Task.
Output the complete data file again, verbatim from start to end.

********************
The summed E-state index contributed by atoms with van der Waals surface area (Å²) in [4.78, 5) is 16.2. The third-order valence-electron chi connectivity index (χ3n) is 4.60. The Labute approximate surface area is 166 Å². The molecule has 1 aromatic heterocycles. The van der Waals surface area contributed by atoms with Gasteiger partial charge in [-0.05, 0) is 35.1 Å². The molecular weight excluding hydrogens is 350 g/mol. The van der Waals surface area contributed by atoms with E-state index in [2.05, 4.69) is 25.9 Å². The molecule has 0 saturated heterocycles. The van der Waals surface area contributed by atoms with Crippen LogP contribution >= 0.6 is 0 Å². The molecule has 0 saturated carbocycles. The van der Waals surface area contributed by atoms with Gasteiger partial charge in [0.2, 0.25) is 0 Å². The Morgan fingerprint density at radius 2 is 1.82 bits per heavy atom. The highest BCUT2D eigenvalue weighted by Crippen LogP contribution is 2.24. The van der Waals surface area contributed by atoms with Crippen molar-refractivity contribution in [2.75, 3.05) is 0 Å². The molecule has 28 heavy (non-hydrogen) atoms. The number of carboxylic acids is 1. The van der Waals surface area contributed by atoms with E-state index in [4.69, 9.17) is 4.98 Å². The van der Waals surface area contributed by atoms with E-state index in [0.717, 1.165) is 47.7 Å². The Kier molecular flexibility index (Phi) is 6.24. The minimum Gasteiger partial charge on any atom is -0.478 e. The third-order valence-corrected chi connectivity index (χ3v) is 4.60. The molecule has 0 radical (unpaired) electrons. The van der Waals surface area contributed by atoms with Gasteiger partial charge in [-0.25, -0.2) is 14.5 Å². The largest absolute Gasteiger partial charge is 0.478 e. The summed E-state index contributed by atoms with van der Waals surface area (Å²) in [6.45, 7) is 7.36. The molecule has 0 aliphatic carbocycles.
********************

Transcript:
The summed E-state index contributed by atoms with van der Waals surface area (Å²) in [4.78, 5) is 16.2. The third-order valence-electron chi connectivity index (χ3n) is 4.60. The Labute approximate surface area is 166 Å². The molecule has 1 aromatic heterocycles. The van der Waals surface area contributed by atoms with Gasteiger partial charge in [-0.05, 0) is 35.1 Å². The molecular weight excluding hydrogens is 350 g/mol. The van der Waals surface area contributed by atoms with E-state index in [2.05, 4.69) is 25.9 Å². The molecule has 0 saturated heterocycles. The van der Waals surface area contributed by atoms with Crippen LogP contribution >= 0.6 is 0 Å². The molecule has 0 saturated carbocycles. The van der Waals surface area contributed by atoms with Gasteiger partial charge in [0.2, 0.25) is 0 Å². The Morgan fingerprint density at radius 2 is 1.82 bits per heavy atom. The highest BCUT2D eigenvalue weighted by Crippen LogP contribution is 2.24. The van der Waals surface area contributed by atoms with Crippen molar-refractivity contribution in [2.75, 3.05) is 0 Å². The molecule has 28 heavy (non-hydrogen) atoms. The number of carboxylic acids is 1. The van der Waals surface area contributed by atoms with E-state index in [4.69, 9.17) is 4.98 Å². The van der Waals surface area contributed by atoms with E-state index in [0.717, 1.165) is 47.7 Å². The Kier molecular flexibility index (Phi) is 6.24. The minimum Gasteiger partial charge on any atom is -0.478 e. The third-order valence-corrected chi connectivity index (χ3v) is 4.60. The molecule has 0 radical (unpaired) electrons. The van der Waals surface area contributed by atoms with Gasteiger partial charge in [-0.25, -0.2) is 14.5 Å². The largest absolute Gasteiger partial charge is 0.478 e. The summed E-state index contributed by atoms with van der Waals surface area (Å²) in [6.45, 7) is 7.36. The molecule has 0 aliphatic carbocycles.